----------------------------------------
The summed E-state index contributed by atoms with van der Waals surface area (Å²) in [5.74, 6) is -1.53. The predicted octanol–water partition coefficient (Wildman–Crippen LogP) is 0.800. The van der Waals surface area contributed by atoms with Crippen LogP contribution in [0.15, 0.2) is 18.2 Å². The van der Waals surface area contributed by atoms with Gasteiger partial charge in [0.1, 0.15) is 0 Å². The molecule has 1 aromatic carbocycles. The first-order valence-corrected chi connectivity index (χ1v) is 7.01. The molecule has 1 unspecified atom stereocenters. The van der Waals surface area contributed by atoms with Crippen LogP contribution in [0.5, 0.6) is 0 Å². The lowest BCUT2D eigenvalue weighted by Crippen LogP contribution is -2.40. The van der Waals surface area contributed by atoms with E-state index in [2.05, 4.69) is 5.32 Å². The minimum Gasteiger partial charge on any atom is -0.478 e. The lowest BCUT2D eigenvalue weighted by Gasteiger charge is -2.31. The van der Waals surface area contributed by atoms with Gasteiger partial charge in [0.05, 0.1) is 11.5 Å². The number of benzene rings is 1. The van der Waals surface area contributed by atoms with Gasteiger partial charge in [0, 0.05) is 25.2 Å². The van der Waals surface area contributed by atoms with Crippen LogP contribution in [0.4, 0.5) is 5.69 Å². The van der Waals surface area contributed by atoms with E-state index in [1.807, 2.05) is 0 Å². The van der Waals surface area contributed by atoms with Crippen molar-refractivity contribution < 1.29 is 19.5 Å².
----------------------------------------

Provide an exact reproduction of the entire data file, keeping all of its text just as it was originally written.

The summed E-state index contributed by atoms with van der Waals surface area (Å²) in [5.74, 6) is -1.53. The predicted octanol–water partition coefficient (Wildman–Crippen LogP) is 0.800. The van der Waals surface area contributed by atoms with Crippen LogP contribution in [0.15, 0.2) is 18.2 Å². The van der Waals surface area contributed by atoms with Gasteiger partial charge in [0.1, 0.15) is 0 Å². The molecule has 1 aromatic carbocycles. The first-order valence-corrected chi connectivity index (χ1v) is 7.01. The molecule has 1 unspecified atom stereocenters. The van der Waals surface area contributed by atoms with Crippen LogP contribution in [0.5, 0.6) is 0 Å². The lowest BCUT2D eigenvalue weighted by Crippen LogP contribution is -2.40. The van der Waals surface area contributed by atoms with E-state index in [2.05, 4.69) is 5.32 Å². The minimum Gasteiger partial charge on any atom is -0.478 e. The lowest BCUT2D eigenvalue weighted by Gasteiger charge is -2.31. The van der Waals surface area contributed by atoms with Gasteiger partial charge in [0.05, 0.1) is 11.5 Å². The number of benzene rings is 1. The van der Waals surface area contributed by atoms with Gasteiger partial charge in [0, 0.05) is 25.2 Å². The van der Waals surface area contributed by atoms with Crippen LogP contribution in [0.4, 0.5) is 5.69 Å². The van der Waals surface area contributed by atoms with E-state index in [1.807, 2.05) is 0 Å². The van der Waals surface area contributed by atoms with Crippen molar-refractivity contribution < 1.29 is 19.5 Å².